Swiss German is held to be a dialect of German, even though it is so different from High German, that it is often incomprehensible to native Germans. Dutch on the other hand is classed as a separate language, even though it’s generally much easier for Germans to understand, at least when it’s spoken slowly. Traditional Bavarian, meanwhile, is alive and well and in active use in Germany’s most southern state and is a world on its own compared to other variations of German. The reasons for this involve several hundred years of history and sociology as well as very modern questions of identity.
From a translation perspective, however, the question of accommodating dialects raises all sorts of practical points. For literary translators, one option is to transpose one dialect into another. For example, in the Inspector Montalbano novels, the Sicilian dialect is transposed into Brooklyn dialect. In one sense, this is arguably absurd, but in another, it works. It conveys the impression of a group of people bound by ties which include a common and defining language. Another option is to make a reference to the use of dialect, but to translate the actual words into a standard version of the language, while a third is simply to ignore it.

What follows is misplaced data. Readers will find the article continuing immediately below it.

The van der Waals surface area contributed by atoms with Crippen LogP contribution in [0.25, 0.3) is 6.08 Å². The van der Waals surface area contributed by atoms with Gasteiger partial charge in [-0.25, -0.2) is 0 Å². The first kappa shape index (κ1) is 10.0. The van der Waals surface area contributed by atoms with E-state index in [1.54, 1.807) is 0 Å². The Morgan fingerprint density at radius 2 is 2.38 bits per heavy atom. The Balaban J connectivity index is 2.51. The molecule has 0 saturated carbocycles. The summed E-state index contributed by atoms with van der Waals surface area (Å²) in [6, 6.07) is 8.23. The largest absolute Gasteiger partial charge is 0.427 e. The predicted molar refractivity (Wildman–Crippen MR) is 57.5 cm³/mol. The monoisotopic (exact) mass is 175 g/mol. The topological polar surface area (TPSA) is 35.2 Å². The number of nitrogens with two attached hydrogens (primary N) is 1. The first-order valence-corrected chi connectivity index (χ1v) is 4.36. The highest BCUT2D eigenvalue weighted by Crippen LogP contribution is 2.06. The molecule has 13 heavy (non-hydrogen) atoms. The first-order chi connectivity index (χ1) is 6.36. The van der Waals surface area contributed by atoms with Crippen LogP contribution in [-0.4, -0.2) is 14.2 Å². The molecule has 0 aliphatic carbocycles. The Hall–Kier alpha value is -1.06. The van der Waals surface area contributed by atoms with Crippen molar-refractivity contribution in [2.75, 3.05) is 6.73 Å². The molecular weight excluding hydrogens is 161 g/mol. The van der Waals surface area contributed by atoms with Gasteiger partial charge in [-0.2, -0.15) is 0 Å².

The question of dialect comes is less of an issue for technical translations, most of the time a German English translator will be working from a document written in high German, which they will translate into equivalent English. A German NAATI translator is arguably even more likely to be working in the formal, written language. A German translator in Canberra may even be working with documents intended for governmental use. Nevertheless, it can pose interesting questions for companies looking to get a commercial message across as the creativity and engaging of emotions required in advertising is more in line with literary translation.